Haskell Advocacy

By me:

A Totally New Language Comparison

If you search the web for programming language comparison you will find many religious tracts seeking to draw you away to some language camp: Java, C++, C#, even Python, Perl, etc. They will entice you with a list of important features and annoying blunders of the other languages. But no list (except this guy's and this) guy's will contain the following features from my required feature list. Most people don't even know what these are, why they're important, or what they're really missing by not having these well established language features, already decades old:

  • Strong, safe, powerful typing, including type inference, polymorphism, type classes, allowing you to reason in a veritable type algebra
  • Structural pattern matching (pattern matching on constructors of any type, not just built in types), guards
  • First class functions w/ partial application and currying (even on constructors!), first class lambdas (GvR wants to take lambdas out of Python!), function types
  • The most awesomely simple and beautiful syntax this side of Scheme: using prefix functions as infix or arbitrary non-alphanumeric operators as values/sections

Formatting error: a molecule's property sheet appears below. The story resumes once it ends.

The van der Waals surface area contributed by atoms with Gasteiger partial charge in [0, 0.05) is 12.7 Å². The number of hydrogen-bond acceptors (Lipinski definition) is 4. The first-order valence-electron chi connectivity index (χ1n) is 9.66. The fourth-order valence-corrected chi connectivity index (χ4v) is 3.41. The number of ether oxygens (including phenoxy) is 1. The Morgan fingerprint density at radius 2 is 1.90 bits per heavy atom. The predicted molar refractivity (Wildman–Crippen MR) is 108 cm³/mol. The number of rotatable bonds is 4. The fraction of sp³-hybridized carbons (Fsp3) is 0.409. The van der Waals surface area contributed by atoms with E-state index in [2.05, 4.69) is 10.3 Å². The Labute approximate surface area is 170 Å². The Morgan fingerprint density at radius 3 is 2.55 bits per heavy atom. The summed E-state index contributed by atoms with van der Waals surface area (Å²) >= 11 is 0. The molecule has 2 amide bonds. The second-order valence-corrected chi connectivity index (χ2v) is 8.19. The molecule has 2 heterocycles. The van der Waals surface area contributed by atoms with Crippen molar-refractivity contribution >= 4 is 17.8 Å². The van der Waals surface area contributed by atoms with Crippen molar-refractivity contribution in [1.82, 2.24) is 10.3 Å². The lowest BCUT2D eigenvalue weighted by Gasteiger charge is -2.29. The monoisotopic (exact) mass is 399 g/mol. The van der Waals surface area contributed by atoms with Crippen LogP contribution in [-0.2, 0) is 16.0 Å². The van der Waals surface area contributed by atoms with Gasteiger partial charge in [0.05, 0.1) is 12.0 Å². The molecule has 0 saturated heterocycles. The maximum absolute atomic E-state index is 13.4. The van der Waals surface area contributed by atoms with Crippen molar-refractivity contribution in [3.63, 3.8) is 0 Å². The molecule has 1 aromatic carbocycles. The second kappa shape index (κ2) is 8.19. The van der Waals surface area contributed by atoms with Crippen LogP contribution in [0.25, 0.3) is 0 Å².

• Complete and utter referential transparency and resulting lack of side-effects related bugs, non-strict (lazy) evaluation, computational clarity that these result in (e.g. infinite lists), monads, etc.

Note that none of the common "modern" languages (C++, C#, Java, even Python ☹️) have any of these modern features, despite the fact that these features have been around for over a decade! That means that C++, C#, Java, and Python are all from a generation of languages ago (and some would argue, even older!) Why are we all stuck in the past! What are we afraid of? That we might learn something?

Haskell v. OCaml

If you code in OCaml after coding in Haskell for a while, you will start wondering why they didn't include (even simple) things to make your life easier, like type classes. Or 'where' clauses. Or the layout rule. And while we're at it, add do-it-yourself infix operators, sections and user-defined (non-alphanumeric) binops for convenience. And we might as well go for the modularity that laziness provides, and add monads, etc. etc.... Oh wait, now we have Haskell!

It's more than just a list of features. It's a way of thinking and a more productive way of doing things, at least for me. BTW How did I go so many years without Haskell? (besides the fact that Haskell 1.0 came into existence when I //started// programming around 1990).


If C code is one step up from assembly language, good Haskell code is one step down from poetry, or from a beautiful mathematical theorem.

— Mike Vanier

(cf. this poem)

”That's like cheating. It isn't even programming. You just tell it what to do and it does it.'” — My friend upon seeing some Haskell code

— Speck from The Haskell Sequence.